The Court held that Mr Andrews actively misled Mr Johnston over a substantial period of time. However, Mr Johnston was unable to avoid the responsibilities of directorship. It was held that Mr Johnston acted recklessly, but only from the date that a newer third director resigned (only two months before Mr Johnston resigned) on the grounds that NZNet was insolvent. The Court held that it was at that stage that Mr Johnston should have taken steps to stop NZNet from trading. Instead, he continued to liaise with Mr Andrews as to a strategy for continuing to run the business.
In terms of penalty, the Court decided that as his share of the penalty was less than NZNet owed to Mr Johnston, he was not required to repay NZNet. Mr Andrews was ordered to contribute $1m. The third director, who became a director for little under three months shortly before the company was placed into liquidation was ordered to contribute a sum of $83k to the assets of NZNet by way of compensation.
A doctor became a director of a company whose business was the management of private clients’ investments in foreign exchange markets, after being introduced to the business by an acquaintance, Mr Hitchinson, who was the only other director. The doctor guaranteed leases of the premises and equipment, did not have a day-to-day role in managing the business, and inquired weekly as to the state of affairs, relying on information provided to him by Mr Hitchinson. Mr Hitchinson began to take money from some investors to pay other investors’ returns and when the doctor became aware, he required Mr Hitchinson to resign as a director. The company was subsequently put into liquidation, and Mr Hitchinson was charged with defrauding investors of sums totalling US$297k.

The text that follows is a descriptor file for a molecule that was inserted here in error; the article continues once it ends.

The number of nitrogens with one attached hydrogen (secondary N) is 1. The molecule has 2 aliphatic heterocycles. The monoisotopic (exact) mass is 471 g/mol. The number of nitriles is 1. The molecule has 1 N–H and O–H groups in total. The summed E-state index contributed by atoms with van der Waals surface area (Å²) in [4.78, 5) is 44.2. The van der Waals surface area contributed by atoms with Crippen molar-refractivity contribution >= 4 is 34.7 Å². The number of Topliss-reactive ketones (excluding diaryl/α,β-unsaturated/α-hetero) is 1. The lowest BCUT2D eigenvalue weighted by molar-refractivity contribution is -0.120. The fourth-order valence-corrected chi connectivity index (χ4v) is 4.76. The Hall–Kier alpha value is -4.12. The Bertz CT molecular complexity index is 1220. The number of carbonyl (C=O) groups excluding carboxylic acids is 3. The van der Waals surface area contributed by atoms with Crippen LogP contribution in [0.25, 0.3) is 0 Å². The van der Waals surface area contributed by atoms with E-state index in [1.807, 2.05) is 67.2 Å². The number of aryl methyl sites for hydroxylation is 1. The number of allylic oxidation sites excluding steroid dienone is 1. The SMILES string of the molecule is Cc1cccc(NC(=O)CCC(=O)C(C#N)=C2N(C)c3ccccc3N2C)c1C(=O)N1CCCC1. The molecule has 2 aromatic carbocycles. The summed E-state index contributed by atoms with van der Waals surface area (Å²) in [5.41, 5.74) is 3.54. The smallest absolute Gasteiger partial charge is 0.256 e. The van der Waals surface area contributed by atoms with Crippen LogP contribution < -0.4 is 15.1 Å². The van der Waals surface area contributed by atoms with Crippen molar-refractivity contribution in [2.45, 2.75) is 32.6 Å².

The Court found that the doctor had essentially allowed Mr Hitchinson “free rein” over the control of the company. The appropriate question here was – what would a reasonably prudent director in the doctor’s shoes have done? While the doctor may have asked “all the right questions” the Court held that there was no basis upon which the doctor could test these answers. By not testing Mr Hitchinson’s verbal assurances, it was held that this was a “failure to control” him which created the environment that allowed Mr Hitchinson’s dishonesty to thrive. The Court held that the doctor had breached his duty of care to the company – due to his negligence in failing to control the company generally and in the “latitude” he provided to Mr Hitchinson.
The Court ordered the doctor to contribute a sum of approximately $320k, which being his share of the amount identified as being misappropriated by Mr Hutchinson.
Nobody goes into business intending to fail or to leave customers and suppliers in the lurch.
If you and your business are struggling to pay bills as they fall due and your loans are increasing, something needs to be done. This could be a change of management, implementing new systems, or closing down.
Trying to trade yourself out of insolvency rarely works without receiving professional advice. It’s also illegal. And yes, that’s meant to frighten you.
In some cases, assets tucked away in companies or trusts aren’t as safe as you may think.
As with many problems, acknowledging and quantifying the issue are the first steps. You may be completely overwhelmed financially and mentally, so the best decision could be leaving it in the hands of a liquidator. You’ll need to provide information and help the liquidator, but at least the problem is in one place, dealt with by one person.
If you’re worried about how your business is tracking please get in touch with your accountant or our Support team. We can help you with a plan and take a non-biased look at the business figures.